3 Ways AI Is Transforming the Hospitality Industry

Few industries were hit as hard by the pandemic as the hospitality industry. According to a January 2022 study by the National Restaurant Association, 74 percent of restaurant operators said their business is less profitable now than it was before the beginning of the pandemic, and 63 percent of operators said that their sales volume in 2021 was lower than in 2019.

Employee retention hasn’t gotten any easier either, As workers are leaving the hospitality industry in record numbers. According to new data from the Bureau of Labor Statistics, 5.6 percent of employees in the food services and accommodation industry quit their jobs in April 2022, more than in any other sector.

Artificial intelligence could help hospitality businesses that are understaffed and tight on cash. Several companies now offer AI-based solutions to improve and streamline both guest experiences and back-of-house operations, including inventory and supply chain management, menu optimization, guest profiles, and crowd control.

Here’s how three providers are working to implement AI solutions across the hospitality industry.

1. Streaming data analysis.

CrunchTime, an operations platform founded in 1995, works with restaurant chains of all sizes to simplify operations using AI and machine learning. Clients include industry giants like Dunkin’, Wendy’s, and Shake Shack, along with hundreds of one-location small businesses.

One of the reasons restaurants are ripe for AI implementation is that a single transaction can produce a significant amount of data, such as how many guests are in a restaurant at any given time, what they’re buying, how much they’re buying, and how they bought it, according to CrunchTime founder Bill Bellissimo. Traditionally, all of that data would be recorded and analyzed by the general manager to be used in bookkeeping and inventory management operations, a process typically completed by slowly, manually entering the data into a spreadsheet or on paper. With the advent of machine learning, these tasks can be easily streamlined, leaving restaurant owners with more time to focus on what humans excel at: food and experiences.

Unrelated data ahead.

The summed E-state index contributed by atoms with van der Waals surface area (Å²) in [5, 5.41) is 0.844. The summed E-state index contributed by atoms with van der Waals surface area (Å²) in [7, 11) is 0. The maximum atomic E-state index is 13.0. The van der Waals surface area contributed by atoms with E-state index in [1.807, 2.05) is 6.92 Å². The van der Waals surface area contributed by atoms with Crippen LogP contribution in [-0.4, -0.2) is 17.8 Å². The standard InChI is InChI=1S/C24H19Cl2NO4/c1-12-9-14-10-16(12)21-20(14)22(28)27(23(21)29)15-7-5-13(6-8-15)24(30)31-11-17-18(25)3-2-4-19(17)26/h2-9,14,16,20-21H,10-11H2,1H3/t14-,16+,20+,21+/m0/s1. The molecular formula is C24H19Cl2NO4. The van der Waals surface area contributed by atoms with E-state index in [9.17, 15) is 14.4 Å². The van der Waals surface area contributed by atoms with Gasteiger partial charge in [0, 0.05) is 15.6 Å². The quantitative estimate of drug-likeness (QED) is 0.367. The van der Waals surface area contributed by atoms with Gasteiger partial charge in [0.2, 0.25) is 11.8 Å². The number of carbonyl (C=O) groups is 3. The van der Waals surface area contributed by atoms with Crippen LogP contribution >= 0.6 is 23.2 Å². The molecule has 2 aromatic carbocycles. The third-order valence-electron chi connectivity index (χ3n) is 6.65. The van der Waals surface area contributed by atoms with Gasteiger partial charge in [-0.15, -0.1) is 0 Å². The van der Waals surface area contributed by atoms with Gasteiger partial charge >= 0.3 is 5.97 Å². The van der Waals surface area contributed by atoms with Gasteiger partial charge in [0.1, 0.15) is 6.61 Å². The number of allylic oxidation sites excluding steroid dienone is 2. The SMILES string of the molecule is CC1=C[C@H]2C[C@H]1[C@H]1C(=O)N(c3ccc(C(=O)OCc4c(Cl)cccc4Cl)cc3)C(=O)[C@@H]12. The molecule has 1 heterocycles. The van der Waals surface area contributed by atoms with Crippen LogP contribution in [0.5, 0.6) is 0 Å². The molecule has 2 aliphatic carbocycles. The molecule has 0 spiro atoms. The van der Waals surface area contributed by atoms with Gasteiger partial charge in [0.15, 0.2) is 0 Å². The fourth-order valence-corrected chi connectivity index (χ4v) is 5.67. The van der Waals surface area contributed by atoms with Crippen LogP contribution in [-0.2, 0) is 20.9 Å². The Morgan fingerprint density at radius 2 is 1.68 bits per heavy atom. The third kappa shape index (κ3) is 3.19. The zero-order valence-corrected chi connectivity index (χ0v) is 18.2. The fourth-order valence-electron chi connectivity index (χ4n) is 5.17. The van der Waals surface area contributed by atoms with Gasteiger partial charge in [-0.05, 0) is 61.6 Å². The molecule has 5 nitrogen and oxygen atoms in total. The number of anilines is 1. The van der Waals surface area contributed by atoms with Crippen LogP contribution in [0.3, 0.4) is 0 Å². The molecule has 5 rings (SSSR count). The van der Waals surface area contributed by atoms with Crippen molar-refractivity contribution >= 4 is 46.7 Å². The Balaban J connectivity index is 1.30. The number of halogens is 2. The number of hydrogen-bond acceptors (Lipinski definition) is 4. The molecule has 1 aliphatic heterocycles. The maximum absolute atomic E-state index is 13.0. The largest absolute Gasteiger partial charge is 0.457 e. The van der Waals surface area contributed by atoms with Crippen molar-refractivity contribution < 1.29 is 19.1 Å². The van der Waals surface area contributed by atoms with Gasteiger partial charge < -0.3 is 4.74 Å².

“If I told you that you could hire an employee that never takes a day off, works seven days a week, does all of your forecast sales, all your product ordering, all your transmissions of orders to vendors, and all your labor scheduling, you’d say, ‘Wow, that sounds like an amazing employee,'” Bellissimo says. “What we’re doing is taking the back of the house and turning it into a self-driving car.”

2. Personalizing the guest experience.

Cendyn, a hospitality-focused software company, Offers a cloud-based software platform that centralizes data produced by hotels and allows clients to personalize and optimize the guest experience by tailoring interactions and experiences to individual guests. Clients include chains such as Marriott, Hyatt, and Hilton, along with iconic hotels like The Ritz London and Caesar’s Palace in Las Vegas.